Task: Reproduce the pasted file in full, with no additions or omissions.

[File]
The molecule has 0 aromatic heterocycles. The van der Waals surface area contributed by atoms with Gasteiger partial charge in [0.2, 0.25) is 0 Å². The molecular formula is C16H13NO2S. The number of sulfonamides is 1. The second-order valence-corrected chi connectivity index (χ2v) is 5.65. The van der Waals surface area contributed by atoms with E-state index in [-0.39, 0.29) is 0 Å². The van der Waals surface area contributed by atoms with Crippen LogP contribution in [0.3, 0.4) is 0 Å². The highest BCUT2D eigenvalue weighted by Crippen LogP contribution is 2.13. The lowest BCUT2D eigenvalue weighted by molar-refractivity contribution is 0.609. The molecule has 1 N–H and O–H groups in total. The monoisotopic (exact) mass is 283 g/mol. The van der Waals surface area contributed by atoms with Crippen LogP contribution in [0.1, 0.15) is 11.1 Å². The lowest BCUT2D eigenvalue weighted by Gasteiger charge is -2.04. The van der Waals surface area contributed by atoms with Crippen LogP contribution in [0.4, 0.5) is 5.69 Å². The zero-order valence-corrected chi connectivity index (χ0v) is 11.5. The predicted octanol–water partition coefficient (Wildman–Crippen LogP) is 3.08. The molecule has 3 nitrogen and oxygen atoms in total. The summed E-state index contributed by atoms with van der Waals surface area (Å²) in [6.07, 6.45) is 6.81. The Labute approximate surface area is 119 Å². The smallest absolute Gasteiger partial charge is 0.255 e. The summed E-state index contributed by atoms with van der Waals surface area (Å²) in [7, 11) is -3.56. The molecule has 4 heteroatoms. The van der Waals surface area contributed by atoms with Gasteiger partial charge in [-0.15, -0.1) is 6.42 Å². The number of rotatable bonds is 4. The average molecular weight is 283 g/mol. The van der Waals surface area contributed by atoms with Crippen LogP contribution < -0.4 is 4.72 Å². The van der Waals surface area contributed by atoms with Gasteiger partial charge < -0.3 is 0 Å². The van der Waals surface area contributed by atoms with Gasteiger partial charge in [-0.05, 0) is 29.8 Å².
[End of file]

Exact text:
The molecule has 0 aromatic heterocycles. The van der Waals surface area contributed by atoms with Gasteiger partial charge in [0.2, 0.25) is 0 Å². The molecular formula is C16H13NO2S. The number of sulfonamides is 1. The second-order valence-corrected chi connectivity index (χ2v) is 5.65. The van der Waals surface area contributed by atoms with E-state index in [-0.39, 0.29) is 0 Å². The van der Waals surface area contributed by atoms with Crippen LogP contribution in [0.3, 0.4) is 0 Å². The highest BCUT2D eigenvalue weighted by Crippen LogP contribution is 2.13. The lowest BCUT2D eigenvalue weighted by molar-refractivity contribution is 0.609. The molecule has 1 N–H and O–H groups in total. The monoisotopic (exact) mass is 283 g/mol. The van der Waals surface area contributed by atoms with Crippen LogP contribution in [0.1, 0.15) is 11.1 Å². The lowest BCUT2D eigenvalue weighted by Gasteiger charge is -2.04. The van der Waals surface area contributed by atoms with Crippen LogP contribution in [0.4, 0.5) is 5.69 Å². The zero-order valence-corrected chi connectivity index (χ0v) is 11.5. The predicted octanol–water partition coefficient (Wildman–Crippen LogP) is 3.08. The molecule has 3 nitrogen and oxygen atoms in total. The summed E-state index contributed by atoms with van der Waals surface area (Å²) in [6.07, 6.45) is 6.81. The Labute approximate surface area is 119 Å². The smallest absolute Gasteiger partial charge is 0.255 e. The summed E-state index contributed by atoms with van der Waals surface area (Å²) in [7, 11) is -3.56. The molecule has 4 heteroatoms. The van der Waals surface area contributed by atoms with Gasteiger partial charge in [-0.15, -0.1) is 6.42 Å². The number of rotatable bonds is 4. The average molecular weight is 283 g/mol. The van der Waals surface area contributed by atoms with Crippen LogP contribution < -0.4 is 4.72 Å². The van der Waals surface area contributed by atoms with Gasteiger partial charge < -0.3 is 0 Å². The van der Waals surface area contributed by atoms with Gasteiger partial charge in [-0.05, 0) is 29.8 Å².